This has been accomplished by closely adhering to budgetary constraints and safeguarding the social safety net. In order to keep foreign exchange reserves growing and rein in inflation, a strict monetary policy stance has been maintained, the speaker stated.

The PTI founding chairman decided to write a letter to the international lender, asking it to demand an audit of the election held on February 8 before it proceeds with discussions with Islamabad for a new loan programme. This move prompted the IMF to release its statement.

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In a new IMF agreement, Pakistan would “raise” the FBR tax-to-GDP ratio to 15%.

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The state bank reserves will be maintained at a level equivalent to three months’ worth of import bills, according to sources in the Finance Ministry.

According to sources, the ministry has also set a goal to maintain the primary balance surplus and reduce the current account deficit.

The ministry insisted that once the existing agreement expires, a new one would be negotiated with the IMF, and that the IMF will also be guaranteed that the requirements will be implemented prior to the agreement being finalised.

The founder of Pakistan Tehreek-e-Insaf (PTI) demanded that an audit of the election results be conducted before the International Monetary Fund (IMF) approved any additional loans for Islamabad. However, the IMF showed earlier today that it was eager to cooperate with the new administration in Pakistan by disregarding the demand.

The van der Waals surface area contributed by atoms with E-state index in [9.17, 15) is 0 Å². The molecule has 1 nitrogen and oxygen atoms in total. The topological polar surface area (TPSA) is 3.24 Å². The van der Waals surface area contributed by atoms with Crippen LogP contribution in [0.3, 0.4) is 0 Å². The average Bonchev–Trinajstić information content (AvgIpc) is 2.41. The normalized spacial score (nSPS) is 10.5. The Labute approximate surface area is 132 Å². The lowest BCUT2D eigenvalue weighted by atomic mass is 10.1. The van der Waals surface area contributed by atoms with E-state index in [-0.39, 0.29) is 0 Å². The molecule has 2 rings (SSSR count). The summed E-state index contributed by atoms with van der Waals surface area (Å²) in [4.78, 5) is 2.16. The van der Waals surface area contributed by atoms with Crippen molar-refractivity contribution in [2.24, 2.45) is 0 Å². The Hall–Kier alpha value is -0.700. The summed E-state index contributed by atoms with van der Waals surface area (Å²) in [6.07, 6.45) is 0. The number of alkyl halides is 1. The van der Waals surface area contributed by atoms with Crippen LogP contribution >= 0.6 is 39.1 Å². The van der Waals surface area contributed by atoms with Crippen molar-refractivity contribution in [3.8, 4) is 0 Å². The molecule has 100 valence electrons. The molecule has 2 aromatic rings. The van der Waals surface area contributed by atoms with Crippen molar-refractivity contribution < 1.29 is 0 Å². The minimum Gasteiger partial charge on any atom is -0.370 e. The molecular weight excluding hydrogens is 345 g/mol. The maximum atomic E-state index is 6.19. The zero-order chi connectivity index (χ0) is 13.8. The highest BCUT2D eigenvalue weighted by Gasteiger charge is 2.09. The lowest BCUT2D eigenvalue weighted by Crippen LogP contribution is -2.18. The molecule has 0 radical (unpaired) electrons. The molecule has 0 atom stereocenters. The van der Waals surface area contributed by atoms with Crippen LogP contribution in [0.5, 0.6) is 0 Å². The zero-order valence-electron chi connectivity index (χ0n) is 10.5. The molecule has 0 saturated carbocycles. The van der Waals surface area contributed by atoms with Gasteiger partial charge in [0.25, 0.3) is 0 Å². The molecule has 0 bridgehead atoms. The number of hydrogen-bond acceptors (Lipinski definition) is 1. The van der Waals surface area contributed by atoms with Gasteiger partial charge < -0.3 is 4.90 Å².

According to Bloomberg News yesterday, Pakistan is to apply for a fresh $6 billion loan from the International Monetary Fund to assist the next government in paying off billions of dollars in debt that comes due this year.

According to the article, the nation would attempt to negotiate an Extended Fund Facility with the IMF, and it was anticipated that discussions with the international lender would begin in March or April.

Thanks to a short-term IMF bailout, Pakistan avoided defaulting last summer. However, the plan expires next month, and the next administration will need to negotiate a long-term deal to keep the $350 billion economy steady.

The IMF forced the South Asian country to enact a number of reforms prior to the rescue, including raising its benchmark interest rate, changing its budget, and raising the cost of natural gas and electricity.

According to a fund spokeswoman, the IMF staff is still in communication with authorities on the necessary longer-term reform initiatives. The fund is also prepared to assist the post-election government in addressing Pakistan’s ongoing issues by means of a new arrangement, should that request be made.